Monarch marks milestone, powers cancer fight for Fox Chase Cancer Center

In 2018, doctors at Fox Chase Cancer Center were among the first in the country to use a type of GPS to find lung cancer. The machine has become a mainstay for Fox Chase.

A lung cancer diagnosis is frightening but not necessarily the end of the road.

"I'll go in and tell them that guys it's going to be okay and I think that helps a lot," said Dr. Rohit Kumar, Director, Respiratory and Pulmonary Function Service.

One of the game-changing tools Fox Chase Cancer Center is using in that fight is Monarch, a traditional bronchoscope with a robotic assist.

"It's allowed us to be able to diagnose these nodules at a much earlier stage," said Dr. Kumar.

A nodule is a tiny mass. With a handheld controller similar to other bronchoscopes, Dr. Christopher Manley can navigate the flexible scope, with the help of robotic navigation to get a direct look and a tiny sample of the nodule.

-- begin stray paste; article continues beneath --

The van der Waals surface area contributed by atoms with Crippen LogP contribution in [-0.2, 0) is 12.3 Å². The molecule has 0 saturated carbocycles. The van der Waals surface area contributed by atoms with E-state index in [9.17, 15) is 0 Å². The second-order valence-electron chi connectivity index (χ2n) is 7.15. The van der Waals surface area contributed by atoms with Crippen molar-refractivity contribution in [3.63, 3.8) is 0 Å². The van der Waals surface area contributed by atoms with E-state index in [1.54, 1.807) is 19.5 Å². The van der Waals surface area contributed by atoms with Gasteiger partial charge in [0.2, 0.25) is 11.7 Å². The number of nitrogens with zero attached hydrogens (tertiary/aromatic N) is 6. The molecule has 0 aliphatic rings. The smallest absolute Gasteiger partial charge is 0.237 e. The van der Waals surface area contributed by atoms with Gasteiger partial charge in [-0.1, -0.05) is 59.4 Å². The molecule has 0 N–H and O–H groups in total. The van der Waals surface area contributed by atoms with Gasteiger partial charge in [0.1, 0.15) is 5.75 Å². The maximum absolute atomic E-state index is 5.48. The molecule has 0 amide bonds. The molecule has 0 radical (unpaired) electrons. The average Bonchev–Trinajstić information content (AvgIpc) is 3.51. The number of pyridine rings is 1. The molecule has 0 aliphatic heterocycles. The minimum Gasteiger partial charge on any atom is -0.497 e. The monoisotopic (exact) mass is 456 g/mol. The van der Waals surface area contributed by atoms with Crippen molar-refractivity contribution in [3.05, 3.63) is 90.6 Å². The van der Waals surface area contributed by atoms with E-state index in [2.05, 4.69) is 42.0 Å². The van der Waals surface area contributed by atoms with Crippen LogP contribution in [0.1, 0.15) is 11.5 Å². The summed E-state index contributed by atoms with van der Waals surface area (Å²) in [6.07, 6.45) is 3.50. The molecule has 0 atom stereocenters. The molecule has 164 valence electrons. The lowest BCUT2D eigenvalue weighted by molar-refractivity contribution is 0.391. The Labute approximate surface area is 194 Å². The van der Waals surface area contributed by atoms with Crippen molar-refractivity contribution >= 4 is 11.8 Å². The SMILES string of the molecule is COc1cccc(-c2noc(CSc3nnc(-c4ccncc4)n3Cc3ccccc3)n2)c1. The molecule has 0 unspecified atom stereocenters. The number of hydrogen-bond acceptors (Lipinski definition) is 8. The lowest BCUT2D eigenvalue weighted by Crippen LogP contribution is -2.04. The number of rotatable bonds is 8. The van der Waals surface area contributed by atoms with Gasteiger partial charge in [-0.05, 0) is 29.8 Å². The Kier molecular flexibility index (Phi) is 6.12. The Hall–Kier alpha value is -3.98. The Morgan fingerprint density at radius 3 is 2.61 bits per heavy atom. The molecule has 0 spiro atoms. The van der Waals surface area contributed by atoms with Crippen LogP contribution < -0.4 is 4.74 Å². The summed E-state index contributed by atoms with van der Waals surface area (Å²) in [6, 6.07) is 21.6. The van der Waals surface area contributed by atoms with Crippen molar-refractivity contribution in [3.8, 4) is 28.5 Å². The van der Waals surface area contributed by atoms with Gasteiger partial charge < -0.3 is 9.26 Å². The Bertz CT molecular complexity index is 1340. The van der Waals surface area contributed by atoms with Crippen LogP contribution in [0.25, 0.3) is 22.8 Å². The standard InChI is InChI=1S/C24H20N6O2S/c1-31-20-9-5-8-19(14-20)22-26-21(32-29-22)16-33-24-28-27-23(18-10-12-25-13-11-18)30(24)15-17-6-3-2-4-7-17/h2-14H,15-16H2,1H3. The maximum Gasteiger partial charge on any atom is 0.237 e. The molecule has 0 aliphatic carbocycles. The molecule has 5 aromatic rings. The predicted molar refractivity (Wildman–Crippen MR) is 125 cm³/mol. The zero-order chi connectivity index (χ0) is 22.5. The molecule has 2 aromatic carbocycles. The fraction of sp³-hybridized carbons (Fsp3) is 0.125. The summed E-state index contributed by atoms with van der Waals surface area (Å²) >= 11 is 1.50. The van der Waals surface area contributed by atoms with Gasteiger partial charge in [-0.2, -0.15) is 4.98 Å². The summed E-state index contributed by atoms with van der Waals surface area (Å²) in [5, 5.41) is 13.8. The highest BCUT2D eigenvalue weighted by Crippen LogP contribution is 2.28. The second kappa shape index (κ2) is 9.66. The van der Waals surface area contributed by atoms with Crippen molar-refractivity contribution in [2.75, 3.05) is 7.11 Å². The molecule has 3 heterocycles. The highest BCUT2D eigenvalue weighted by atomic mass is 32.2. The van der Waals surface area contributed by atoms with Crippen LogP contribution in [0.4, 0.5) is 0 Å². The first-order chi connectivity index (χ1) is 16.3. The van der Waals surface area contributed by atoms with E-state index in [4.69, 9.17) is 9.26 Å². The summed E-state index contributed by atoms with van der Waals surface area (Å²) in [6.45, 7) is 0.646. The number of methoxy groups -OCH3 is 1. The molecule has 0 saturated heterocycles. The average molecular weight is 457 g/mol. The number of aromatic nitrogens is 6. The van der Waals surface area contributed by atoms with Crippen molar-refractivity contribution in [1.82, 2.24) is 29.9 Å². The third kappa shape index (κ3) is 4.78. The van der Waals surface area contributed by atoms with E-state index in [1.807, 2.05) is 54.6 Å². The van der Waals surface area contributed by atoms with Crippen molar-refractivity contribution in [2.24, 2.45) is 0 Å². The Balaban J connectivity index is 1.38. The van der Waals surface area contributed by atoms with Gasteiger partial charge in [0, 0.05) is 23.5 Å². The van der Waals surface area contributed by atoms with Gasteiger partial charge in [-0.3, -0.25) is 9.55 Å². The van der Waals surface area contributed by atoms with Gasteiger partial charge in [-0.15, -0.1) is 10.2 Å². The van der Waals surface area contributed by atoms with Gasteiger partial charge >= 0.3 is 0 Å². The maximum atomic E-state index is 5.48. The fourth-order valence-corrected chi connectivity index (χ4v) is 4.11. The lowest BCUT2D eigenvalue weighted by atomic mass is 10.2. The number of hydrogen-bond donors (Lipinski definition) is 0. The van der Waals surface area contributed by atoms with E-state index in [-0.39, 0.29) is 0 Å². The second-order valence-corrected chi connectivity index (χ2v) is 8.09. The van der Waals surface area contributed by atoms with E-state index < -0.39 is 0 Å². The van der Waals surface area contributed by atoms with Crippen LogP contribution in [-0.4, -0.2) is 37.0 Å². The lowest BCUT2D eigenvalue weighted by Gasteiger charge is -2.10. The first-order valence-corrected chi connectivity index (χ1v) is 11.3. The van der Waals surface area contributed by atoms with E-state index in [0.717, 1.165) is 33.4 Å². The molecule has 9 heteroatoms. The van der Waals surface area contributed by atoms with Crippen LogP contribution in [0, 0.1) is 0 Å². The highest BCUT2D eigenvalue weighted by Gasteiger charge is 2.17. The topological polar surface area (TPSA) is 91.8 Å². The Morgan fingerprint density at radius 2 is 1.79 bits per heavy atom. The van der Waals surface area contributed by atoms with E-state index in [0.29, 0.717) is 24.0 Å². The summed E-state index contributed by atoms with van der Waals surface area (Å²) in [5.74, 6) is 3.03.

"Which gives turn-by-turn directions and allows you to localize and approach very small lung nodules with improved stability and accuracy," said Dr. Manley. "About half of the procedure is robotic control. That's the half of biopsying the peripheral nodules."

It gives them more precise control in trying to find and biopsy very small growths, even as a patient's breathing and heartbeat move that target. More accurate biopsies translate into more customized treatment.

Fox Chase has already used Monarch more than 500 times in just over two years.

"The stability of it and the dexterity of the robotic tip allows me to do things I wouldn't normally be able to do with a traditional bronchoscope," he said.

Dr. Manley said Monarch isn't limited to diagnosing cancer.

"We've diagnosed with granulomatous disease, meaning something inflammatory or secondary to an infection, we found tuberculosis in patients," he said.

It can also determine what might be a tumor or just fibrous tissue in lungs which have had radiation before.

Fox Chase will also begin trials next year using Monarch to treat lung cancer, possibly by injecting chemo or other medications or using microwave or radiofrequency directly on the nodules.
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